# User:Maximilian Janisch/latexlist/Algebraic Groups/Rational representation

(diff) ← Older revision | Latest revision (diff) | Newer revision → (diff)

of an algebraic group $k$ over an algebraically closed field $k$

A linear representation of $k$ on a finite-dimensional vector space $V$ over $k$ which is a rational homomorphism of $k$ into $GL ( V )$. One also says that $V$ is a rational $k$-module. Direct sums and tensor products of a finite number of rational representations of $k$ are rational representations. Subrepresentations and quotient representations of any rational representation are rational representations. Symmetric and exterior powers of any rational representation are rational representations. The representation contragredient to a rational representation is a rational representation.

If $k$ is finite, then each of its linear representations will be a rational representation, and the theory of rational representations coincides with the theory of representations of finite groups (cf. Representation of a group). To a large extent, specific methods of the theory of linear algebraic groups are used to study rational representations in case the group under consideration is connected, and the most thoroughly developed theory is that of rational representations of connected semi-simple algebraic groups. Let $k$ be such a group, $T$ a maximal torus, $X ( T )$ its group of rational characters (written additively), $2$ the root system of $k$ with respect to $T$, $v$ its Weyl group, and $( , )$ a $v$-invariant positive-definite non-degenerate scalar product on $X ( T ) \otimes R$. Now let $\phi : G \rightarrow \operatorname { GL } ( V )$ be a rational representation. The restriction of $( 1 )$ to $T$ decomposes into a direct sum of one-dimensional representations; more precisely,

$$V = \oplus _ { \chi \in P _ { \phi } } V ( \chi )$$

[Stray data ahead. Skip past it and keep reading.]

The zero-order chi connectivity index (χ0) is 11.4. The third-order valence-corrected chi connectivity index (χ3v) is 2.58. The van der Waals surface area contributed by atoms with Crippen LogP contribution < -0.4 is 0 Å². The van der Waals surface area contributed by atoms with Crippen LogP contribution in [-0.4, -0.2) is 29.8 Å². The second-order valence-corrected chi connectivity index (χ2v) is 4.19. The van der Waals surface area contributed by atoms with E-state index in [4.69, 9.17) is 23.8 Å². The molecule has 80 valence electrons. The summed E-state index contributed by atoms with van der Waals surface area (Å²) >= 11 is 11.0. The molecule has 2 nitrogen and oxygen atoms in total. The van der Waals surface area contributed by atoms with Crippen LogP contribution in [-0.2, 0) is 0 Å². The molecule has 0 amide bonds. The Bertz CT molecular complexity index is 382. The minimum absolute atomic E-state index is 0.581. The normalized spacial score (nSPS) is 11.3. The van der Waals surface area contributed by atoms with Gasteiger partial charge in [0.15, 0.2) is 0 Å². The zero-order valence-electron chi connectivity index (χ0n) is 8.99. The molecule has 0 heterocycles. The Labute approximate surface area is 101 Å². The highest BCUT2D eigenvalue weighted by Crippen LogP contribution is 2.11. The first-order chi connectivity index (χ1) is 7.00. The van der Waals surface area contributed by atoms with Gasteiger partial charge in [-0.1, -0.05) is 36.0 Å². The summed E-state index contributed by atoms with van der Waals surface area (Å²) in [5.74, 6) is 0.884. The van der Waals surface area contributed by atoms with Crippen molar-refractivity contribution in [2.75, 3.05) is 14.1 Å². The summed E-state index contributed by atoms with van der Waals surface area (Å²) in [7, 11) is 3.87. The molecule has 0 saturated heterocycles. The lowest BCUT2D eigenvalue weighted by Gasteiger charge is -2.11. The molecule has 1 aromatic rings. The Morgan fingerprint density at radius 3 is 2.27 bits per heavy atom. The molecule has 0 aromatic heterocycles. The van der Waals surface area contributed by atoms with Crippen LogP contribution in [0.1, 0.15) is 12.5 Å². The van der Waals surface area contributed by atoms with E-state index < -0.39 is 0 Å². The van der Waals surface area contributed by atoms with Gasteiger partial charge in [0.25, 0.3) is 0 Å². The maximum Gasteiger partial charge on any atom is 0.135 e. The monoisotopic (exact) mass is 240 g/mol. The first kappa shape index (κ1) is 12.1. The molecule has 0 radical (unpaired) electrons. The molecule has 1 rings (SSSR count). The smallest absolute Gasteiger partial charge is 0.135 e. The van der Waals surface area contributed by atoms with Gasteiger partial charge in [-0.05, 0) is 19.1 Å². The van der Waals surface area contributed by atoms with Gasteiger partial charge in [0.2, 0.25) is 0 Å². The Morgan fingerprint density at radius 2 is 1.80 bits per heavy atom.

where $P _ { \phi } \subset X ( T )$ is some set of characters of $T$, called the weights of the representation, and

$$V ( \chi ) = \{ v \in V : \phi ( t ) v = \chi ( t ) v \forall t \in T \} \neq 0$$

The set of weights $P _ { d }$ is invariant under the action of $v$.

If $k = 0$, then every rational representation of $k$ is completely reducible, but if $k > 0$, then this is not so (see Mumford hypothesis). Whatever the characteristic of $k$, however, there is a complete description of the irreducible rational representations.

Let $B$ be a Borel subgroup in $k$ containing $T$ and let $\Delta$ be the set of simple roots in $2$ defined by $B$. Identify the group $X ( B )$ of rational characters of $B$ with $X ( T )$. In the space $V$, for any irreducible rational representation $\phi : G \rightarrow \operatorname { GL } ( V )$ there is a unique one-dimensional weight subspace $V ( \delta _ { \phi } )$, $\delta _ { \phi } \in P _ { \phi }$, invariant under $B$. The character $\delta _ { \phi }$ is called the highest weight of the irreducible rational representation $( 1 )$; it is dominant, i.e. $( \delta _ { \phi } , \alpha ) \geq 0$ for any $\alpha \in \Delta$, and every other weight $\chi \in P _ { \phi }$ has the form

$$\chi = \delta _ { \phi } - \sum _ { \alpha \in \Delta } m _ { \alpha } \alpha , \quad m _ { \alpha } \in Z , \quad m _ { \alpha } \geq 0$$

The mapping $\phi \mapsto \delta _ { \phi }$ defines a bijection between the classes of equivalent irreducible rational representations and the dominant elements of $X ( T )$. An explicit construction of all irreducible rational representations can be obtained in the following way. Let $k [ G ]$ be the algebra of regular functions on $k$. Given any $\chi \in X ( T ) = X ( B )$, consider the subspace

$$k [ G ] _ { \chi } = \{ f \in k [ G ] : f ( g b ) = \chi ( b ) f ( g ) \forall b \in B , g \in G \}$$